HS2 coming to town again - consultation events planned over Rotherham route

By Michael Upton | 19/10/2018

HS2 coming to town again - consultation events planned over Rotherham route

HS2 IS launching another charm offensive with a wave of consultation events in Rotherham after unveiling fresh plans which have enraged protesters.

The high-speed link team will be in Aston, Hellaby and Mexborough at the end of this month and the start of November to gather views on the building works, demolitions and environmental impact involved in their so-called “M18 route”.

But they have already been warned to expect a hot reception after it emerged three times as many homes as predicted will be bulldozed in Mexborough and residents in Bramley will have to live alongside construction compounds — with all the associated traffic — for almost five years.

Chris Matthewman, of Bramley Action Group, said the installation of eight construction compounds, which will be in place for at least four years and nine months, would be a major headache for residents.

“The impact on Bramley will be catastrophic,” he said.  

“Residual impact from construction traffic will also severely impact on Wickersley, Thurcroft, Hellaby, Ravenfield, Maltby, Brampton-en-le-Morthen and all the major roads in those areas.

“How can this be acceptable to the residents of Bramley, who will have to suffer significant noise and vibration from construction activities, daily traffic congestion, and complete loss of their quality of life? 

“This cannot be allowed to happen.”

Among the major projects on the Ulley-to-Bramley section are a 512m-long, 19m-high embankment at Brampton-en-le-Morthen, the 640m-long, 22m-high Thurcroft North viaduct, which will cross over the M18 and the realignment of the B6060 Morthen Road, which will move 140m to the south-east to a 1.2km long, 18m-high embankment and bridge.

The Bramley North cutting will be 1.3km in length, up to 21 metres in depth and 160 metres wide as it passes near the M18.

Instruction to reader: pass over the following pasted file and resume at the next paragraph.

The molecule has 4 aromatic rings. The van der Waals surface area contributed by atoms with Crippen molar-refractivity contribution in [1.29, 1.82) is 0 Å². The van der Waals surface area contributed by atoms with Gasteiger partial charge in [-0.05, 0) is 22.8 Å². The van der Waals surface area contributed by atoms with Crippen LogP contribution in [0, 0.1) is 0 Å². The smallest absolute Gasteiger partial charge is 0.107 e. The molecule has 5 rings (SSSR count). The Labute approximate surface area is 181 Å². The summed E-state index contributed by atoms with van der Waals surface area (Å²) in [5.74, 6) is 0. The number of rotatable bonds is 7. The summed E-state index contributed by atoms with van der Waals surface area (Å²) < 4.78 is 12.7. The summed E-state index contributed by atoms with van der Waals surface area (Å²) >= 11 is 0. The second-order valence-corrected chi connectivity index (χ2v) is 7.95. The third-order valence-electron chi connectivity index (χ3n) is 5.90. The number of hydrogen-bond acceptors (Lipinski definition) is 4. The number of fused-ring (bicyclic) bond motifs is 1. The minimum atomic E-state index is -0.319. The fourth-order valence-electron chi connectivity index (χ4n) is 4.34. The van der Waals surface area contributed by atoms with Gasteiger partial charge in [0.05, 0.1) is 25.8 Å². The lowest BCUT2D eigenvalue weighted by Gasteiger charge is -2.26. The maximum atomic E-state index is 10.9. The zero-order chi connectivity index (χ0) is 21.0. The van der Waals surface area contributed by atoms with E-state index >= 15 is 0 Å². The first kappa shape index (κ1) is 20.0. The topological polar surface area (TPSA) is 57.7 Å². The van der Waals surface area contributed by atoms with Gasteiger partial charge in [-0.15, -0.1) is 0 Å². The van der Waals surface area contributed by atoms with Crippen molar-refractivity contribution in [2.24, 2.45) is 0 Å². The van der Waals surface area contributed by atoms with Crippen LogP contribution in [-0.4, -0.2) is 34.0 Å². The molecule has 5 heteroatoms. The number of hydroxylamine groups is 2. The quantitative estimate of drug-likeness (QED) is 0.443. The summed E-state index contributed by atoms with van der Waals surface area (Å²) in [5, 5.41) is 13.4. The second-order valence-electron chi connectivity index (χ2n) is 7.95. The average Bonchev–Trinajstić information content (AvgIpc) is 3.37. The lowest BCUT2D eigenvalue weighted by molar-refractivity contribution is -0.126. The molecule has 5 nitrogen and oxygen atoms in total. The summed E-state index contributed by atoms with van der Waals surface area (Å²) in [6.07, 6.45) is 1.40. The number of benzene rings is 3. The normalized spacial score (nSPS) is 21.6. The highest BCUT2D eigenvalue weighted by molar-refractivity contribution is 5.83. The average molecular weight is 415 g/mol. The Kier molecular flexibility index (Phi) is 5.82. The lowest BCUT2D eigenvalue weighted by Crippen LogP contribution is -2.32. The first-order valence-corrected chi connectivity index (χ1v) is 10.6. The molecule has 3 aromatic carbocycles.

Plans have also changed around Mexborough, where earlier documents showed 19 houses near the River Don would be knocked down to make way for the controversial rail link.

Now the figure is over 60, including 52 from the Shimmer estate.

Mexborough First councillor Sean Gibbons said he thought the final toll would be much higher — possibly even as many as 200.

“HS2 should be deeply ashamed and it is now certainly time for a much over-due public inquiry into this whole ‘white elephant’ and the persistent lies and contempt to local residents, MPs, councillors and local authorities etc by HS2 Ltd throughout the whole process.”

The Ravenfield to Clayton stretch will include 7km of embankments, 2.4km of viaducts and 8.2km of cuttings.

These include the 538m-long, 7m-deep Mexborough cutting, which will be 60 metres wide and an embankment which will be 343m long and 12 metres high.

Consultation events will be held on Tuesday, October 30, at Hellaby Hall Hotel, on Tuesday, November 6, at Aston Hall Hotel and on Thursday, November 8, at Best Western Pastures Plus Hotel, Pastures Road, Mexborough. All events will be held from 2pm to 8pm.

The documents under discussion are the Working Draft Environmental Statement and the Working Draft Equality Impact Assessment Report, which outline between them the infrastructure to be built and its expected impact.

Both, which include maps and plans of the structures involved, can be found at http://www.hs2.org.uk/building-hs2/building-the-line/phase-2b/ and at Mexborough Library.

Consultation on the plans will close on December 21.

HS2 Ltd maintained the rail link would boost the economy, creating 30,000 jobs across its network and South Yorkshire would benefit significantly from the jobs and business growth, with 90 Yorkshire-based companies so far awarded contracts working on the project.

Head of consultation and engagement Leonie Dubois, said: “HS2 is coming to South Yorkshire and the region will reap significant benefits as a result.

“Through the public consultations, we are providing a more detailed account of how we propose to build the railway and minimise its impacts during construction and operation. “We actively encourage people to have their say on the plans we have published today.”
 


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